Feeling young? If so, aim for @tBristol which comprises "Explore", a hands-on introduction to science, and "Wildwalk" ­ an amble through evolution from simple cells to Bristol Rovers supporters, via an indoor coral reef (the "spotted grunt" is a particularly colourful tropical fish, not a football fan) and a butterfly-rich hothouse. The complex (0845 345 1235; www.at-bristol.org.uk) opens 10am-6pm daily, with last admission at 5pm. Entrance costs £7.50 for Explore, £6.50 for Wildwalk, or £12 for both on the same day. For something more artistic try the City Museum and Art Gallery on Queen's Road (0117-922 3571) open 10am-5pm daily, free, with a good collection of French impressionists. Down the hill, the Georgian House is the 18th-century home of a sugar merchant who made a fortune thanks to slavery (0117-921 1362), open 10am-5pm daily except Thursday and Friday.


For something different, seek out the twee shops and innovative fashions on Christmas Steps , check out the craft stores on Leonard Lane , or rummage around in St Nicholas Market which opens 9.30am-5pm daily except Sunday.


You will not be short of drinking opportunities in Bristol. Amid all the designer bars, a couple of decent, ordinary pubs stand out: the Smiles Brewery Tap in Colston Street (0117- 921 3668), where bitter has never been better; and, out in Clifton, the Coronation Tap on Sion Place (0117-973 9617), where cider is the order of the day. But if you are impossibly trendy, you will end up at deck[one], the bar and deli at Riverstation on The Grove (0117-914 4434) ­ an old police station.


If you stay on at Riverstation , you can eat well ­ if expensively. The same goes for Severnshed (0117-925 1212), a former boatshed on the Avon designed by Brunel. Between noon and 7pm from Monday to Friday, the "777" two-course menu provides dishes such as duck and noodle salad followed by Thai vegetarian curry for a fixed price of £7.77. Elsewhere, Corn Street and Park Street are full of options.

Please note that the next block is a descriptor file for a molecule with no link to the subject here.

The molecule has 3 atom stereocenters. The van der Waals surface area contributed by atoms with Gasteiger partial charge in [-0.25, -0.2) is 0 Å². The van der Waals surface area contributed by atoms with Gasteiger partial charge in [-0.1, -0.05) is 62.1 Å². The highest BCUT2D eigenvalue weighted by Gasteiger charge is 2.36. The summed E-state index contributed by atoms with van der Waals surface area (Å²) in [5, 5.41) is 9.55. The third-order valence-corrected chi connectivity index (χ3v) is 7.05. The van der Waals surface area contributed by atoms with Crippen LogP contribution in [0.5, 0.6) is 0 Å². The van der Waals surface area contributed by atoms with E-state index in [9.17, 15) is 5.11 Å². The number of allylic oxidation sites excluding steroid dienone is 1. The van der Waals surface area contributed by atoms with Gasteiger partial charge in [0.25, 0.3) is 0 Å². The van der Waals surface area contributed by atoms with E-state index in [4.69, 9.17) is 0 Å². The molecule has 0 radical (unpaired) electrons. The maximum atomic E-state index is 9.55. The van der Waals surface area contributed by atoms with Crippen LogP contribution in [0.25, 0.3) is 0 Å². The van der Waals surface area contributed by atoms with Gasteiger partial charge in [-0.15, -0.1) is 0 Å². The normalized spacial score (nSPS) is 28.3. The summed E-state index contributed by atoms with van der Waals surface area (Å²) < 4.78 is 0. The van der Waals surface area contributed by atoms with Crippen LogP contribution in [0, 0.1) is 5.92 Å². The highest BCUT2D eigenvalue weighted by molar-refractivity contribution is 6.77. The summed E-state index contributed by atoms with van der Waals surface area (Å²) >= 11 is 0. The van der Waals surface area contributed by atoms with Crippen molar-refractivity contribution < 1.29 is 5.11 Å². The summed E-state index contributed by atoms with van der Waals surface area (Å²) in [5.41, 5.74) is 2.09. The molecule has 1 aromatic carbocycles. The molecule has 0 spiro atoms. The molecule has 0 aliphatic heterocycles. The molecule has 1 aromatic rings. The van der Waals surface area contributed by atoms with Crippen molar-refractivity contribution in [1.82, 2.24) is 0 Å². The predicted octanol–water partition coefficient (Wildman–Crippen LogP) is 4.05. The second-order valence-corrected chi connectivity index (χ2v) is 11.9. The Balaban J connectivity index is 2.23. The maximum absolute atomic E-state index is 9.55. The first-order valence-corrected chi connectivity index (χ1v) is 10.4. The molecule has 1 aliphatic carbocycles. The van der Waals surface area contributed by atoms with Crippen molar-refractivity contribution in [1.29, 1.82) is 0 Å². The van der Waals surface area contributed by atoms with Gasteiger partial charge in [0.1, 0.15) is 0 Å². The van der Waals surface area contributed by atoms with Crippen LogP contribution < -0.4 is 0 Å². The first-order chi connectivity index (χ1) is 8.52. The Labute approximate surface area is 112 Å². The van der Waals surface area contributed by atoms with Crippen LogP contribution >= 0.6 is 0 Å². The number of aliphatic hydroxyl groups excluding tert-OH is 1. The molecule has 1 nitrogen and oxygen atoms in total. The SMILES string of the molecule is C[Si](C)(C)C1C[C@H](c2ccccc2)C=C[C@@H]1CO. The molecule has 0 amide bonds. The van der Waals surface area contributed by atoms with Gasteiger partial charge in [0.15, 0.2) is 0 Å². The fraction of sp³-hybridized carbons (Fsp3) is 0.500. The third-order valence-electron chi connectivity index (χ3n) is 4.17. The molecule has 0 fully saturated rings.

The location of the parish church of St Mary Redcliffe looks unpromising, but the reality is surprising. This soaring church (0117- 929 1487; www.stmaryredcliffe.co.uk) has ancient roots. Look out for the whalebone reputedly brought back by Giovanni Caboto, who became adopted by the city as John Cabot and sailed to Newfoundland in 1497; a stained-glass window of him and his vessel, Matthew, can be seen high up in the south transept. The most unusual exhibit is the Chaotic Pendulum, a Heath Robinson-like creation that is a genuine scientific experiment in randomness.


Brown's at 38 Queen's Road (0117-930 4777; www.browns-restaurants.com) is part of a chain, but this imperial venue is the pick of the bunch, modelled on the Doge's Palace in Venice and used to house the city's Art Gallery until it moved next door. On Sundays from noon it shows more signs of life than most of the city.


The Bristol Ferry Boat Co (0117-927 3416; www.bristolferryboat.co.uk) runs waterbuses roughly hourly between Temple Meads station and the Centre , and downstream to the SS Great Britain . An all-day pass costs £5. The steamship Great Britain (0117-929 1843; www.ss-great-britain.com) is yet another Brunel creation: the world's first iron-hulled, steam-powered passenger liner, open 10am-5.30pm daily. Admission is £6.25, including a visit to the Matthew, a replica of Cabot's ship.


In a city with plenty of open spaces, Brandon Hill Park is particularly fine since it rises 260 feet above sea level. At the summit is a 105-foot tower, created in memory of Cabot. The foundation stone was laid in 1897, on the 400th anniversary of the Genoese mariner's voyage to North America. Unfortunately, the tower is currently closed to visitors.


By now you are well on the way to the Avon Gorge, most picturesquely reached via Clifton Village. Stop off at the Clifton Suspension Bridge visitors' centre (0117-974 4664; www.clifton-suspension-bridge.org.uk) on Sion Place , which opens 10am-5pm daily, admission £1.90. Then continue along the road to see the bridge itself , Brunel's crowning achievement. Pedestrians and cyclists can cross free; motorists pay 30p.